A good place to start IMO is to compare us to other similar mammals. In comparison with other large and long-lived mammals (like larger apes) we should nurse a lot longer than 1 year. Also, look to tribal societies to see how humans SHOULD live- they show that the natural weaning age is somewhere between 4 and 7 years old. You know how picky toddlers can be about what they eat? Wouldn't it be great if you didn't have to worry because you knew they were still getting the perfect food? Do you give your children cow's milk starting at a year? Doesn't it seem pretty silly to take away their HUMAN milk and replace it with COW'S milk?

The more you think on it the more obvious it is that we should nurse our babies and children a LOT longer than society tells us to.

-Angela
post #8 of 91
Just to add one more thing... I just heard a breast cancer specialist say that the best thing a woman can do to lower her risk of breast cancer is nurse for two years.... so, not only am I growing a healthy babe- I am taking good care of me.
post #9 of 91
Thread Starter 
Thank you guys for being patient with me! As I think about it more, it is silly to take our milk away and replace it with a cows. Do you get bad looks or comments? I'm sure if I decided to nurse longer then a year my family would drive me crazy with hurtful remarks. At the same time I understand its my choice, and my son, but I dont know if I'm a strong enough person to handle that. How do you girls handle it? If married, or dating, how did your other half feel about it?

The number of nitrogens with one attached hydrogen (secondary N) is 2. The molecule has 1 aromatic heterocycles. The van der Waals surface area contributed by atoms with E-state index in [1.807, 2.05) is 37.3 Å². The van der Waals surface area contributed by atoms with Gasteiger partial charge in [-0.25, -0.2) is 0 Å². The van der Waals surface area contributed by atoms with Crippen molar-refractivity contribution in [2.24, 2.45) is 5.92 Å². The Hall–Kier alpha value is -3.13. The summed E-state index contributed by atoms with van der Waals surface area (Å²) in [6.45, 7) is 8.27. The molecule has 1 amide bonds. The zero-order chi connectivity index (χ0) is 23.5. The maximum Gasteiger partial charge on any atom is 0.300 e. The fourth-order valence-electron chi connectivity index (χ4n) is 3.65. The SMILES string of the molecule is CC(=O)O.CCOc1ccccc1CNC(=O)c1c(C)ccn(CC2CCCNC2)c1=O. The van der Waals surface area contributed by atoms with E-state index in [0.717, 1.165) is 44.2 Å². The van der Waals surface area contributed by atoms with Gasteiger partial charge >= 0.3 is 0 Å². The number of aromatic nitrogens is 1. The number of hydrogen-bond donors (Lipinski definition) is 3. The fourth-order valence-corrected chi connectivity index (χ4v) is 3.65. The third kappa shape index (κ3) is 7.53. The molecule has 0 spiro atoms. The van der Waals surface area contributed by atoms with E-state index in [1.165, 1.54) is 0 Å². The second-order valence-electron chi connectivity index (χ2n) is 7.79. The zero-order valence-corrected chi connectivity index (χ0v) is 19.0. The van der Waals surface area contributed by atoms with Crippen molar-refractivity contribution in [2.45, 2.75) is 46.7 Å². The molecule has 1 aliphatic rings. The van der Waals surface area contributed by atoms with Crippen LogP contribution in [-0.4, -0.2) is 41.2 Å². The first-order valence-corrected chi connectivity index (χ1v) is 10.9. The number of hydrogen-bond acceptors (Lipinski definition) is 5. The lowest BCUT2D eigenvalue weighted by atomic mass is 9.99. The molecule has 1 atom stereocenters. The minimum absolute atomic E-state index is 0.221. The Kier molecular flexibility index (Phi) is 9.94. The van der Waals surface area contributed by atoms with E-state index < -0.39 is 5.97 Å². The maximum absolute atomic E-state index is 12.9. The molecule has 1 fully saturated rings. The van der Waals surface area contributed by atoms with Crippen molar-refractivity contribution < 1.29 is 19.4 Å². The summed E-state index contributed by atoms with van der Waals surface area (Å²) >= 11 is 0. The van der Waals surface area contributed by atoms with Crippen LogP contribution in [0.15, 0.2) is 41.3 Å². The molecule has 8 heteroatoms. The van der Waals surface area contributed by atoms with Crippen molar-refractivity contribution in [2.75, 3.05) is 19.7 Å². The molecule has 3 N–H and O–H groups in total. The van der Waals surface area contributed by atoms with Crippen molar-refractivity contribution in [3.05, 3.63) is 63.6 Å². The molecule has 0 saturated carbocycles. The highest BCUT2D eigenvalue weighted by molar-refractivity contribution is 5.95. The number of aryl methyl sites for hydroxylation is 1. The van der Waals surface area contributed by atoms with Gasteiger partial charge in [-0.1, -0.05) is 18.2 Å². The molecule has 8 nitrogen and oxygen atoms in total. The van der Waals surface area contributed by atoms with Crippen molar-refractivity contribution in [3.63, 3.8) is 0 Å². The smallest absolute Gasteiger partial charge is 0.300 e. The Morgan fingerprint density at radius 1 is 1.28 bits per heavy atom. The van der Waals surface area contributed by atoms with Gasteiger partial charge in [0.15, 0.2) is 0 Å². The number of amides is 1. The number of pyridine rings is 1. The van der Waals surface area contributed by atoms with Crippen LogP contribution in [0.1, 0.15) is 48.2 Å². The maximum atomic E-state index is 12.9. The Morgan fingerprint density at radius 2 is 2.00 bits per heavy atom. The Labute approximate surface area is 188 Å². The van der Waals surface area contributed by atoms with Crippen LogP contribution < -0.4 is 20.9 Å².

Thanks again you girls have been great!
C.R.
post #10 of 91
DD is 2.75 years and nurses very frequently, I consider us to have years left in our nursing realtionship, anyway we nurse in public all the time and yes we do get stares. I do consider myself to be a modest person, and sometimes feel a little uncomfortable with the looks but I just remind myself of how much dd and I love nursing, and all those feelings go away. My family makes comments often, I've found humor to be the best way to diffuse the situation, I say something funny like,"she'll be weaned when she goes to college, because I'm not coming along!". DH wasn't quite sure about "extended" bfing at first but when dd got to a year he couldn't imagine her being weaned, and now he still can't imagine it. He's become a huge supporter of bfing and dishes out bfing advice to all the women at work. Besides, it's my body, and my choice.